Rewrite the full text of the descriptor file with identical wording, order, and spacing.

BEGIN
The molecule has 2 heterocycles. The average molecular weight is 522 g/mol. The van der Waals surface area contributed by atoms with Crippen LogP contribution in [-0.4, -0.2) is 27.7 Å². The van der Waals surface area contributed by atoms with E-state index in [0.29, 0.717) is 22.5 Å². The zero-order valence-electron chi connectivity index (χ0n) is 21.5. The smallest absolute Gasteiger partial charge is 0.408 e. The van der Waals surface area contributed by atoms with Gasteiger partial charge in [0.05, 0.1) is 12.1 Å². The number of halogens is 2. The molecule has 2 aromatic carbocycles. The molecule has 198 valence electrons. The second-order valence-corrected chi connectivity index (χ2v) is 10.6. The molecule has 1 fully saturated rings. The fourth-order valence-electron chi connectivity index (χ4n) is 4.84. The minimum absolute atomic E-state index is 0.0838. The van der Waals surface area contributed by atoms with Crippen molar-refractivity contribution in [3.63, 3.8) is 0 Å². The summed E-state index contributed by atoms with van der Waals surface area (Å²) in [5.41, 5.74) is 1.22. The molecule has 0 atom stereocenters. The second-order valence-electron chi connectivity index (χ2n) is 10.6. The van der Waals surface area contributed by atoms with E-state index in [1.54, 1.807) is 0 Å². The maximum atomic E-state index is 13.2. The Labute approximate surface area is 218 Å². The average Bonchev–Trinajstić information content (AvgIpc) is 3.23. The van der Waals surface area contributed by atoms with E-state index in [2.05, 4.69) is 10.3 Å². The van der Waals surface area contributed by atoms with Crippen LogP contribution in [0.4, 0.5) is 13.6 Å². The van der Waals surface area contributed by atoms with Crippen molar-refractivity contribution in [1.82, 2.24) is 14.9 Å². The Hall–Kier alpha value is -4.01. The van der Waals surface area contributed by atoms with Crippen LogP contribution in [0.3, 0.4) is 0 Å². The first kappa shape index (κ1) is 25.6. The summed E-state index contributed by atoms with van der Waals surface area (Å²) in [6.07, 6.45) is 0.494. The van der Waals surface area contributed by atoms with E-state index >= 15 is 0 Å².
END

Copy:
The molecule has 2 heterocycles. The average molecular weight is 522 g/mol. The van der Waals surface area contributed by atoms with Crippen LogP contribution in [-0.4, -0.2) is 27.7 Å². The van der Waals surface area contributed by atoms with E-state index in [0.29, 0.717) is 22.5 Å². The zero-order valence-electron chi connectivity index (χ0n) is 21.5. The smallest absolute Gasteiger partial charge is 0.408 e. The van der Waals surface area contributed by atoms with Gasteiger partial charge in [0.05, 0.1) is 12.1 Å². The number of halogens is 2. The molecule has 2 aromatic carbocycles. The molecule has 198 valence electrons. The second-order valence-corrected chi connectivity index (χ2v) is 10.6. The molecule has 1 fully saturated rings. The fourth-order valence-electron chi connectivity index (χ4n) is 4.84. The minimum absolute atomic E-state index is 0.0838. The van der Waals surface area contributed by atoms with Crippen molar-refractivity contribution in [3.63, 3.8) is 0 Å². The summed E-state index contributed by atoms with van der Waals surface area (Å²) in [5.41, 5.74) is 1.22. The molecule has 0 atom stereocenters. The second-order valence-electron chi connectivity index (χ2n) is 10.6. The van der Waals surface area contributed by atoms with E-state index in [1.54, 1.807) is 0 Å². The maximum atomic E-state index is 13.2. The Labute approximate surface area is 218 Å². The average Bonchev–Trinajstić information content (AvgIpc) is 3.23. The van der Waals surface area contributed by atoms with E-state index in [2.05, 4.69) is 10.3 Å². The van der Waals surface area contributed by atoms with Crippen LogP contribution in [0.4, 0.5) is 13.6 Å². The van der Waals surface area contributed by atoms with Crippen molar-refractivity contribution in [1.82, 2.24) is 14.9 Å². The Hall–Kier alpha value is -4.01. The van der Waals surface area contributed by atoms with Crippen LogP contribution in [0.3, 0.4) is 0 Å². The first kappa shape index (κ1) is 25.6. The summed E-state index contributed by atoms with van der Waals surface area (Å²) in [6.07, 6.45) is 0.494. The van der Waals surface area contributed by atoms with E-state index >= 15 is 0 Å².